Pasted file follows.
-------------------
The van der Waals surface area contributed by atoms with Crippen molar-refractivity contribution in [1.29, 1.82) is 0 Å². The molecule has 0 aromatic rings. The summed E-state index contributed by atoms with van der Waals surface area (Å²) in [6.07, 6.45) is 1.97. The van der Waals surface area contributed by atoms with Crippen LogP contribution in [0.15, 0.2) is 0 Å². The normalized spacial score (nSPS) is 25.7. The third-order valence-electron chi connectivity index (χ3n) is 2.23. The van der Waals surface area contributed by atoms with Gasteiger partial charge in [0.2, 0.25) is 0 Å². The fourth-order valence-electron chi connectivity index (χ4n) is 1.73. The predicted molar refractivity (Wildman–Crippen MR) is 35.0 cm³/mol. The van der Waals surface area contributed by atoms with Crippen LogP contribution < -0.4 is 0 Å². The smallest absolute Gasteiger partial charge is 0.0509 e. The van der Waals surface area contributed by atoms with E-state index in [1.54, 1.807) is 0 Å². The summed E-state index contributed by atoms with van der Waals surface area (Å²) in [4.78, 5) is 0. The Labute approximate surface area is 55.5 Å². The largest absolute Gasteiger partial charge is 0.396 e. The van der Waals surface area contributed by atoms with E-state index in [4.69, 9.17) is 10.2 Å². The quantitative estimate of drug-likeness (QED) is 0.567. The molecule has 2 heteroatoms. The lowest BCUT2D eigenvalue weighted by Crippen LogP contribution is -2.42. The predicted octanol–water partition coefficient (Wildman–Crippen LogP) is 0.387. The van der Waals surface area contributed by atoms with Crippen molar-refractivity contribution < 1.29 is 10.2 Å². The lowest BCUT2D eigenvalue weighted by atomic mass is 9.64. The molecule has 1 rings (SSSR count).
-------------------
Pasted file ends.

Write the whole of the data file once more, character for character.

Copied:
The van der Waals surface area contributed by atoms with Crippen molar-refractivity contribution in [1.29, 1.82) is 0 Å². The molecule has 0 aromatic rings. The summed E-state index contributed by atoms with van der Waals surface area (Å²) in [6.07, 6.45) is 1.97. The van der Waals surface area contributed by atoms with Crippen LogP contribution in [0.15, 0.2) is 0 Å². The normalized spacial score (nSPS) is 25.7. The third-order valence-electron chi connectivity index (χ3n) is 2.23. The van der Waals surface area contributed by atoms with Gasteiger partial charge in [0.2, 0.25) is 0 Å². The fourth-order valence-electron chi connectivity index (χ4n) is 1.73. The predicted molar refractivity (Wildman–Crippen MR) is 35.0 cm³/mol. The van der Waals surface area contributed by atoms with Crippen LogP contribution < -0.4 is 0 Å². The smallest absolute Gasteiger partial charge is 0.0509 e. The van der Waals surface area contributed by atoms with E-state index in [1.54, 1.807) is 0 Å². The summed E-state index contributed by atoms with van der Waals surface area (Å²) in [4.78, 5) is 0. The Labute approximate surface area is 55.5 Å². The largest absolute Gasteiger partial charge is 0.396 e. The van der Waals surface area contributed by atoms with E-state index in [4.69, 9.17) is 10.2 Å². The quantitative estimate of drug-likeness (QED) is 0.567. The molecule has 2 heteroatoms. The lowest BCUT2D eigenvalue weighted by Crippen LogP contribution is -2.42. The predicted octanol–water partition coefficient (Wildman–Crippen LogP) is 0.387. The van der Waals surface area contributed by atoms with Crippen molar-refractivity contribution < 1.29 is 10.2 Å². The lowest BCUT2D eigenvalue weighted by atomic mass is 9.64. The molecule has 1 rings (SSSR count).